A New Year Behrens said several things have changed that make conditions more favorable for product liability legislation. Among them:

* This is not an election year.

* The administration changes positions. As governor of Arkansas, Clinton twice sat on committees that unanimously called for product liability reform. He also signed the aviation bill. "If we do the right things, we may be able to get the president to sign this year," Behrens said.

* Bob Dole is not running for president. When Dole ran for president, he also was Senate majority leader. "Clinton did not want to do anything that would make Bob Dole look like an effective leader," Behrens said.

* The new Senate majority leader seems to work well with Clinton. "They both are from the South, about the same age, and have similar backgrounds," Behrens said.

* An environment of realism. The House learned from what happened last year.

* Personal interest in the legislation. Behrens said Trent Lott, the new Senate majority leader, has product liability as the fifth most important issue on his agenda. "This means that the issue is very important to the Republican leadership in the Senate. Having Trent Lott endorse this issue means that he has a personal stake in it. Not getting this through the Senate would make him look like an ineffective leader."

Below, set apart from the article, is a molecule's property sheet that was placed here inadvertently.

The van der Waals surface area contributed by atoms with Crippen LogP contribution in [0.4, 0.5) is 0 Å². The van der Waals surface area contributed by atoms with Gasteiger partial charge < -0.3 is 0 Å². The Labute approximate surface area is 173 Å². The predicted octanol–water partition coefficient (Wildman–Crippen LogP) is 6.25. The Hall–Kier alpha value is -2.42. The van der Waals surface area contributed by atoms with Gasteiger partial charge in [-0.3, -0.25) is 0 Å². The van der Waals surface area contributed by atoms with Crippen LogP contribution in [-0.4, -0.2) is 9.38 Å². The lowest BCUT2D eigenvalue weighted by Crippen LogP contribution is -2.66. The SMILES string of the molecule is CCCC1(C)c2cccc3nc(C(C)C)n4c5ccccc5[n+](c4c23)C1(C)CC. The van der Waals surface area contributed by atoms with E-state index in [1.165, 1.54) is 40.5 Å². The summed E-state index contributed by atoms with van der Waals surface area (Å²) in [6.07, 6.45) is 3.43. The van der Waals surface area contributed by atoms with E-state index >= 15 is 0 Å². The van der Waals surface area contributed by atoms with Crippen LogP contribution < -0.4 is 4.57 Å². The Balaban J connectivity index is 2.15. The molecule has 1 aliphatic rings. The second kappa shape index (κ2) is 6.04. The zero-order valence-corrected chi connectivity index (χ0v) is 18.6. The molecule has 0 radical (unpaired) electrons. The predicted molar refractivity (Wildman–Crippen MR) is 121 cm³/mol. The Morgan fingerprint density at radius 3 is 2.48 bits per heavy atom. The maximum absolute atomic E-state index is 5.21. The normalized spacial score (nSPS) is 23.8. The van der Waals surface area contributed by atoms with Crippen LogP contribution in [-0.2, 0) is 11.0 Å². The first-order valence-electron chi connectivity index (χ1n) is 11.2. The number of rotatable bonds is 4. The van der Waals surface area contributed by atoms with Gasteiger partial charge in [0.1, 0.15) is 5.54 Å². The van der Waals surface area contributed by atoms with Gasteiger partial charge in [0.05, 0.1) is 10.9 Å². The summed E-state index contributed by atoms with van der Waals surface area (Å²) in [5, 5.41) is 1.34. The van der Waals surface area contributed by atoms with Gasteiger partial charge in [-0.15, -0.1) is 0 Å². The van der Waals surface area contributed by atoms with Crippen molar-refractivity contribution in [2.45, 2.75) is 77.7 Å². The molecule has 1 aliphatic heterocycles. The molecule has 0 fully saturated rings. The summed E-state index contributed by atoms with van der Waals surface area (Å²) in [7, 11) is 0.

Help Wanted Behrens concluded that the environment is good for effective reform in the area of product liability.

"I urge you to contact your congressmen and senators," Behrens said. "Tell them this is an issue about jobs, and give them specific examples of frivolous lawsuits that have been brought against your companies. Tell them how this handcuffs your ability to create jobs and how it hurts innovation within the industry. Those of you who have personal contacts with members of Congress will listen and not just send you a form letter.

"You do not necessarily have to give money. But if you have a plant in his district, invite the congressman to visit. Congressmen like meeting people and seeing what their constituents are doing. Develop a relationship with them. It will help with this and every other issue that is important to you and your business."